- EEOC gears up to fight employer wellness programs under ADA [Stephen Miller/SHRM, ABA Journal, John Holmquist/Michigan Employment Law Connection, Robin Shea/Employment and Labor Insider]
- Evidence still points to disemployment effects for low-skilled workers from minimum wage hikes [David Neumark et al NBER working paper via Ira Stoll, related] What’s the right minimum wage? As the NYT correctly perceived in 1987, $0.00. [David Henderson video, Prager]
- “Judge Calls Out NLRB Pro-Union Partisanship” [Labor Pains; document demands levied by agency against Univ. of Pittsburgh Medical Center]
- If you so much as think of declaring me fit for work, my lawyer will make you rue the day [Coyote on employer role in Social Security Disability]
- New Cato research brief, “Labor Market Fluidity and Economic Performance” [Stephen J. Davis and John Haltiwanger]
- Philly councilman wants to reserve city subsidies for unionized hotels [Joel Mathis, Philadelphia mag]
From James Taranto’s “Best of the Web” Wall Street Journal column, under his recurring “Two Papers in One!” series:
- “Buried in the fine print of most contracts for cellphones, health insurance and credit cards is a clause requiring that all disputes be decided by binding arbitration, rather than a court. Businesses love these provisions, because arbitrators act quickly and almost always rule in their favor, and many employers are requiring new hires to sign similar agreements. All of this sounds pretty unfair, but apparently not unfair enough for the Supreme Court, which has now made the arbitration process even more onerous.” — editorial, New York Times, June 27, 2010
- “In lieu of litigation and jury trials, each of which is expressly waived, any dispute concerning, relating or referring to this Participation Agreement, the brochure, or any other literature concerning your trip or the Tour shall be resolved exclusively by binding arbitration in New York City, New York, according to the then existing commercial rules of the American Arbitration Association. Such proceeding will be governed by the substantive law of the State of New York. The arbitrator(s) and not any federal, state, or local court or agency shall have exclusive authority to resolve any dispute relating to the interpretation, applicability, enforceability, conscionability, or formation of this Participant Agreement, including but not limited to any claim that all or any part of this Participant Agreement is void or voidable.” — Times Journeys Terms and Conditions, NYTimes.com, 2014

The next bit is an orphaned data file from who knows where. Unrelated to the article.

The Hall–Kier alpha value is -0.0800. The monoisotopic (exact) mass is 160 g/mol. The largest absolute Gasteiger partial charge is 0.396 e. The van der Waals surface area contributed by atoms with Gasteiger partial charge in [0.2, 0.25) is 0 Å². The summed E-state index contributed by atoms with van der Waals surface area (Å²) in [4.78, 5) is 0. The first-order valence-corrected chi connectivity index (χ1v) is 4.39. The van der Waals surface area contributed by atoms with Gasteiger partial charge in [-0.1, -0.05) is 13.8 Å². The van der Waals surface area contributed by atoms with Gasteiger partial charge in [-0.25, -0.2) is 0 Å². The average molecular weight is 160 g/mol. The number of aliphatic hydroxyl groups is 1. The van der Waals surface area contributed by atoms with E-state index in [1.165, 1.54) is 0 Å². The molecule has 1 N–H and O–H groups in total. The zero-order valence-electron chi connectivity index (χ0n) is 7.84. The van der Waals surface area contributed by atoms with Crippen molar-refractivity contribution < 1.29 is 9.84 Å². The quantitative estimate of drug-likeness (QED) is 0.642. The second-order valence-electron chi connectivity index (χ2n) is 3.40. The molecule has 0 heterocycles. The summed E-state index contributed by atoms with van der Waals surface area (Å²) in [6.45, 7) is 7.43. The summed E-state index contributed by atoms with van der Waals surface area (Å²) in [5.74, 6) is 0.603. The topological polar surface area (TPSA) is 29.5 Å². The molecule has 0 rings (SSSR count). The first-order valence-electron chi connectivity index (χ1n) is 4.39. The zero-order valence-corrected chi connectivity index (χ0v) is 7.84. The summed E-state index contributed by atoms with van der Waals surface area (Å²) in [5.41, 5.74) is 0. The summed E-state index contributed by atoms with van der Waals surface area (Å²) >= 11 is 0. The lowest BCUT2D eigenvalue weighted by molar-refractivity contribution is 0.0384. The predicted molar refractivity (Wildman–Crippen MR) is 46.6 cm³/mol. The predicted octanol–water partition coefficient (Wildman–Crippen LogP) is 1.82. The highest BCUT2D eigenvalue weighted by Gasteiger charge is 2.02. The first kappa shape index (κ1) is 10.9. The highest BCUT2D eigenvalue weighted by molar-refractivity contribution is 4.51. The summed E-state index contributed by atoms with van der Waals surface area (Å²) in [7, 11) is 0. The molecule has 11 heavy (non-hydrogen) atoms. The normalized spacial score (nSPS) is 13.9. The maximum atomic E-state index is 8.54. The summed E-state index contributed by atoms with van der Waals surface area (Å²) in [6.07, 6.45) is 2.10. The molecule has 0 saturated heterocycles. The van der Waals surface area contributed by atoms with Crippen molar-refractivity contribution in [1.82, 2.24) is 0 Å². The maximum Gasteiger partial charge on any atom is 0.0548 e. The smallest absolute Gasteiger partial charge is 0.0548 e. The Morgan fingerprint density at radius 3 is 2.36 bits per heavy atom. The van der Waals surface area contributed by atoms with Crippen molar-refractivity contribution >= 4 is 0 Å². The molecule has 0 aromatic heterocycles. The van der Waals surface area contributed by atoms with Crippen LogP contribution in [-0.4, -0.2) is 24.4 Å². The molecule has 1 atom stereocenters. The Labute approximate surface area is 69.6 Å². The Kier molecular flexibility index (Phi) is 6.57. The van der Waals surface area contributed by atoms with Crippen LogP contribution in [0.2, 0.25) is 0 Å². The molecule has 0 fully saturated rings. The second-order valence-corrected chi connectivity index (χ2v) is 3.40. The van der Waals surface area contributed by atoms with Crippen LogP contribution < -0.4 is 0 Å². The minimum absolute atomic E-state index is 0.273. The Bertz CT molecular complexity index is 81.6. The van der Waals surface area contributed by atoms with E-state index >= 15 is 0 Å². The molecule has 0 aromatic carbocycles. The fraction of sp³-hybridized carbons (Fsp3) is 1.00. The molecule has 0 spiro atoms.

- Was California workers’ comp claim against NFL by former Tampa Bay Buccaneer-turned-P.I.-lawyer inconsistent with his mixed martial arts prowess? [Tampa Bay Times, Lakeland Ledger, earlier and more on California workers’ comp and professional football]
- Salt Lake City’s $6,500 stings: “Secret Shopper Hired to Punish Lyft & Uber Actually Prefers Them” [Connor Boyack, Libertas Institute]
- Are libertarians undermining public accommodations law? (If only.) [Stanford Law Review, Samuel Bagenstos and Richard Epstein via Paul Horwitz]
- Why NYC is losing its last bed and breakfasts [Crain’s New York via @vpostrel]
- U.S. continues foolish policy of restricting crude oil and gas exports, time for that to change [David Henderson first and second posts]
- So it seems the New York Times is now committed to the theory that Toyotas show mechanical unintended acceleration;
- OK, the future Kansas politician was at the strip club strictly on attorney business when the police arrived. Was he billing? [Politico]
For those who freaked out at those headlines Thursday, Daniel Fisher at Forbes has a corrective to the New York Times’ latest story advancing the trial lawyer campaign against arbitration. More: Eric Goldman. Sequel: General Mills quickly withdraws new policy, perhaps reasoning that even when the New York Times is wrong, a consumer marketing company really can’t win trying to argue with it. Yet more: Dave Hoffman with an analysis of whether the language actually creates a contract.